Manchin and 2 Republicans announce resolution to repeal Biden permitting rule

Senate Energy Committee Chair Joe Manchin (D-W.Va.) on Wednesday joined Sen. Dan Sullivan (R-Alaska) and Rep. Garret Graves (R-La.) to announce a Congressional Review Act (CRA) resolution to overturn the Biden administration’s new rules on energy permitting, following a pledge Manchin made last week.

The new National Environmental Policy Act (NEPA) rule, announced last week, undoes 2020 rules implemented under the Trump administration that the Biden administration said added unnecessary hurdles to the public comment process. It also creates new pathways for categorical exclusions, the most common and speediest form of review under NEPA.

Manchin has been a vocal proponent of an overhaul to the permitting process, backing the Inflation Reduction Act in exchange for a guarantee from Senate Majority Leader Chuck Schumer (D-N.Y.) that he would allow a vote on a permitting reform bill. Permitting reforms were also part of last summer’s congressional agreement to raise the federal debt ceiling and place caps on some future spending, called the Fiscal Responsibility Act.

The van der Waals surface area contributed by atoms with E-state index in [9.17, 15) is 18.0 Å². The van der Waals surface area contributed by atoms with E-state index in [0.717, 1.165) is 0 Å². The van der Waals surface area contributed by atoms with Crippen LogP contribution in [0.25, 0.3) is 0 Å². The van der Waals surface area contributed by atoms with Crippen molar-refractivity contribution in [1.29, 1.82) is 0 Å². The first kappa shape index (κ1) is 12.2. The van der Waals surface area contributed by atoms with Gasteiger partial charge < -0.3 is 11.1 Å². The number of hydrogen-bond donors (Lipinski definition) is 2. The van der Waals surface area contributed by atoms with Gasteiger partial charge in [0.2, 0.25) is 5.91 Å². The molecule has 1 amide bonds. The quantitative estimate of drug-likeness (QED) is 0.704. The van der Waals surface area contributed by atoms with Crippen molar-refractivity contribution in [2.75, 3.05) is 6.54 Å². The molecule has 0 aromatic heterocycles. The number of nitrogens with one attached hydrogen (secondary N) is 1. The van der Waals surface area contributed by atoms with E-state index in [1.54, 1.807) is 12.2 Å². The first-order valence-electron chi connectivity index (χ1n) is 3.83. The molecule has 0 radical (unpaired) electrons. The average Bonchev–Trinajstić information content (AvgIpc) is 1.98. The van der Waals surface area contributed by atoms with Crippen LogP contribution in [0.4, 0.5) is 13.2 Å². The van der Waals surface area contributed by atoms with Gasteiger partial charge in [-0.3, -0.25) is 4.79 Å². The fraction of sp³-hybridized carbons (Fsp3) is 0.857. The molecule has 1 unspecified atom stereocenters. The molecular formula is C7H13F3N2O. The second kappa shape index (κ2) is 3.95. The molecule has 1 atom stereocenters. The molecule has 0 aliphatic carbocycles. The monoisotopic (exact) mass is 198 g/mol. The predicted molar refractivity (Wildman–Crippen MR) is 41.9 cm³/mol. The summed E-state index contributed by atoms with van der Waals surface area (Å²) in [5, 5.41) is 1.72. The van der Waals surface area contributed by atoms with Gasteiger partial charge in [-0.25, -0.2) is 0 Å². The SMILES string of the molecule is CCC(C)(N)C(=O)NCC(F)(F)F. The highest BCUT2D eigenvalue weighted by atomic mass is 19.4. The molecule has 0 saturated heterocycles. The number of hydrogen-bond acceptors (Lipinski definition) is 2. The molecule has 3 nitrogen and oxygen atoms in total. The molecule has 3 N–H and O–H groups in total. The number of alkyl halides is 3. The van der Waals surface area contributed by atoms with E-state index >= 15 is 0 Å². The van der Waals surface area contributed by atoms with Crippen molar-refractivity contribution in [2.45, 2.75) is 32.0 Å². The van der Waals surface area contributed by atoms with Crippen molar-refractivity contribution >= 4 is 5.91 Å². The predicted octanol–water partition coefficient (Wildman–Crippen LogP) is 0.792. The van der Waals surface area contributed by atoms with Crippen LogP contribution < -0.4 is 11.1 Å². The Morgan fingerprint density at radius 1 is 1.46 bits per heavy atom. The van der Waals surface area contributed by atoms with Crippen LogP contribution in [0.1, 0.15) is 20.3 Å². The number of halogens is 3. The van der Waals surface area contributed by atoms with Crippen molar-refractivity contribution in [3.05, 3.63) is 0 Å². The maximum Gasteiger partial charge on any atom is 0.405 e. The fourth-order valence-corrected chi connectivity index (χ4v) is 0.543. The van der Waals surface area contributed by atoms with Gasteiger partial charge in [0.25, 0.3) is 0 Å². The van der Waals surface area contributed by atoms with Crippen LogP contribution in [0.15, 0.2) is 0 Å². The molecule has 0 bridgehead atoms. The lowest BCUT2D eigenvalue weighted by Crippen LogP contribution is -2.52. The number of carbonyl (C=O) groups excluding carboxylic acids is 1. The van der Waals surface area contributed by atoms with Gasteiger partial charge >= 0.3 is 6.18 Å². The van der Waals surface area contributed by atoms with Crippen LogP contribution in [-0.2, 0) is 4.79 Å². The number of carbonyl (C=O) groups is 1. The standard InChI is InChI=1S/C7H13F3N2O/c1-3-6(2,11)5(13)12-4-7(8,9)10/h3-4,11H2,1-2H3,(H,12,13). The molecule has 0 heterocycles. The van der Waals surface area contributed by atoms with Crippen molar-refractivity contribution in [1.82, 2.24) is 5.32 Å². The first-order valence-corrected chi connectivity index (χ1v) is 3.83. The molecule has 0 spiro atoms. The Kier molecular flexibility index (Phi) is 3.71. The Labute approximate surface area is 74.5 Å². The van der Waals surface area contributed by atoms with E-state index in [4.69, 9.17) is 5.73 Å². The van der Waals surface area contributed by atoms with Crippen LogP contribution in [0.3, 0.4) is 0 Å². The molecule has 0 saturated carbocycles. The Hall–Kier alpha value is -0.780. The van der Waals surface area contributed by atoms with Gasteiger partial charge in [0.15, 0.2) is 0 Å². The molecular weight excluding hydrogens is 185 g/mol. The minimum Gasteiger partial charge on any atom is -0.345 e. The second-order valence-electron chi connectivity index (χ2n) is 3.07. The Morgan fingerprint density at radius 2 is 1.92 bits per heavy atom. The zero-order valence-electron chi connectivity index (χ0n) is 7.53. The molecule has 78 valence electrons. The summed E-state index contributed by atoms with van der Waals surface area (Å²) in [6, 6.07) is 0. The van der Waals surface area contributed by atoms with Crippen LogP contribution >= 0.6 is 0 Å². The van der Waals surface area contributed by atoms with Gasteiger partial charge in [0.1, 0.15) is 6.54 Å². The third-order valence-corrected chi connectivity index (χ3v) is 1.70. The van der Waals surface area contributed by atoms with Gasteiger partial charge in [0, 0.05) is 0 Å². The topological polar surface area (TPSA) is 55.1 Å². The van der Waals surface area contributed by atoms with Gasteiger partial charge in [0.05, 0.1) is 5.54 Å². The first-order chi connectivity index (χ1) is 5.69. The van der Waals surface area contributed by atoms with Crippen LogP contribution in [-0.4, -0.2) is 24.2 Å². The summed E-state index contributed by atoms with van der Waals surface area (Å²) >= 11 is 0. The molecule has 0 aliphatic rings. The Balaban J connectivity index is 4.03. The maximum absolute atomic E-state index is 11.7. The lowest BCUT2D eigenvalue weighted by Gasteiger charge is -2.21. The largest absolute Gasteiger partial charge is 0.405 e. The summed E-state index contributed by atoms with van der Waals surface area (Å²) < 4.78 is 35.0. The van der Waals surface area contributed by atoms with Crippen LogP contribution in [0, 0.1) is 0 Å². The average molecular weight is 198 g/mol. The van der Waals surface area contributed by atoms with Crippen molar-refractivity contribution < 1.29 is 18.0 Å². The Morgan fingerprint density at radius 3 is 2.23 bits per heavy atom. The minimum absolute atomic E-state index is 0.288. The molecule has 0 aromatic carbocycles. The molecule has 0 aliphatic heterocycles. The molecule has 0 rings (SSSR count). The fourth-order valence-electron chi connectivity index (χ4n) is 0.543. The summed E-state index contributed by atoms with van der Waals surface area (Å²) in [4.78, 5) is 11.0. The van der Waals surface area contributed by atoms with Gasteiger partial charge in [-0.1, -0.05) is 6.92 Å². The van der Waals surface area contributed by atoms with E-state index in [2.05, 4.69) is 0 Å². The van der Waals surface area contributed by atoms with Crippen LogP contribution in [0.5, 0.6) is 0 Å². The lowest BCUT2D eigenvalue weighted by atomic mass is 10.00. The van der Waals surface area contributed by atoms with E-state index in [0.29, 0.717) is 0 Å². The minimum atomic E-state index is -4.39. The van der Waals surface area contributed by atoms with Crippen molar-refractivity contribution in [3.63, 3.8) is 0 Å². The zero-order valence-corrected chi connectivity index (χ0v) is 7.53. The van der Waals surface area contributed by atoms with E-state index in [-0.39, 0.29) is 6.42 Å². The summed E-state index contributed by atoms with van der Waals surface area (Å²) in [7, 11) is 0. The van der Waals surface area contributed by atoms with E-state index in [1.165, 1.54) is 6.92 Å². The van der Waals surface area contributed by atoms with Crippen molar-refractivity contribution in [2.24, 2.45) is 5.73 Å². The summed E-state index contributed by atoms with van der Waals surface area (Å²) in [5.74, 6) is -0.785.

Manchin said the new rule “undermines the bipartisan deal the Administration made with the Fiscal Responsibility Act and will increase costs and red tape for critical projects that, despite being needed for national security and prosperity, aren’t favored by the radical left,” Manchin said in a statement. “I am proud to work with my colleagues from all corners of our country to introduce a bipartisan, bicameral Congressional Review Act resolution of disapproval to reverse this flawed rule.”

“As written by the White House, the rule includes definitions that favor certain groups over others instead of keeping a level playing field for all types of projects,” Graves said. “It also finds loopholes to extend page limits in reviews and does nothing to curb frivolous litigation intended to delay dirt turning.”

The CRA allows a simple majority of Congress to vote to overturn a rule from the executive branch. It has frequently been used against Biden administration environmental and energy rules, with Biden vetoing every such resolution. Manchin, who is not seeking reelection, has voted for several of those resolutions, including votes targeting Endangered Species Act rules and a pause on tariffs on solar panel components.

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